When the students are all seated, name one student by name and ask them to come up to the front of the classroom with you. Tell the student and the rest of the class that you are going to start a scene of something that happened in your life once in college and you will play yourself and the student will play the professor. Start the scene with no further explanation. Let the scene play out until you feel it is a good place to end and call scene. Tell the students that the scene did not play out the way that it actually did in real life. But now they all need to think of an experience in their lives when there was a problem/argument/disagreement between them and another person. It should be a problem that was very soon after solved. Give them time to think.
Tell the students to find a partner and then once they have found a partner, find another pair to create a group of 4 with. Within their groups, 4 short scenes will be performed. Each person needs to perform that problem in their life with their partner for the other pair. But make sure to tell them that they are NOT allowed to tell their partner how their problem happened or was solved, just start the scene and let it flow. Action!
After the students have finished performing, ask a few students if their scenes went the same in performance as it did in real life. What made it so hard to make it happen the same way?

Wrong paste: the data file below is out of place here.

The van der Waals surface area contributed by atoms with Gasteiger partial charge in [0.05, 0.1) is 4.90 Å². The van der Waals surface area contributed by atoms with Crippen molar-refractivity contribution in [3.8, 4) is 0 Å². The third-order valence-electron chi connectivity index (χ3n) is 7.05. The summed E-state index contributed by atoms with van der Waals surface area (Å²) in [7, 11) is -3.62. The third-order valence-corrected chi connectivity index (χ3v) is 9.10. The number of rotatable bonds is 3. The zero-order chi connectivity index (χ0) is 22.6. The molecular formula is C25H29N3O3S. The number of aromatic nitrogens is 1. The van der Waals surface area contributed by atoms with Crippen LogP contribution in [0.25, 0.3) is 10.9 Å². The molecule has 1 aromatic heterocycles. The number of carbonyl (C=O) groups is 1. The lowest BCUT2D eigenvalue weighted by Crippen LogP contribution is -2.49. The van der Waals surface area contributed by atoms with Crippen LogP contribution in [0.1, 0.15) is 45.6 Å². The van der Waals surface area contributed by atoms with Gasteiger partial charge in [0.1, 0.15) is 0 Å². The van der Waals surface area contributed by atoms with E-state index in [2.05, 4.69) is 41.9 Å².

Bring up the same student who helped you in the beginning. Tell the students to sing a song to themselves as you whisper to your helper how your college problem with the professor actually happened. Now perform the scene again and when you are done. Explain that when I was able to tell the student how that time in my life went, the scene was a much better portrayal.
Tell the students to get back in their duos and their groups of 4 and now tell your partner how your experience went. Don’t give exact dialogue but explain the general situation and how it was solved and then perform it.
Was that better? Why was it easier? But were there still problems? What were the problems that you ran into?
Tell everyone to take out a piece of paper. Now that they have performed (or tried to) perform their scene twice, they are now going to write down lines for their scene. This way, their experience from life can be accurately portrayed in the scene. Give them about 8 minutes to write down some lines for their scene.
Tell them to get back in their groups and do what they’ve always done but this time you will be reading a script.
As the students finish and gather back to their seats, write the words “playwriting” and “improv” on the board. What is the difference between these two words? What are the advantages and disadvantages to both? What we just did was go from improv-ing a scene to playwriting a scene. Many times playwriting can seem scary and daunting but when you know what you’re writing about and you have learned the right elements, it’s not as scary as it might seem.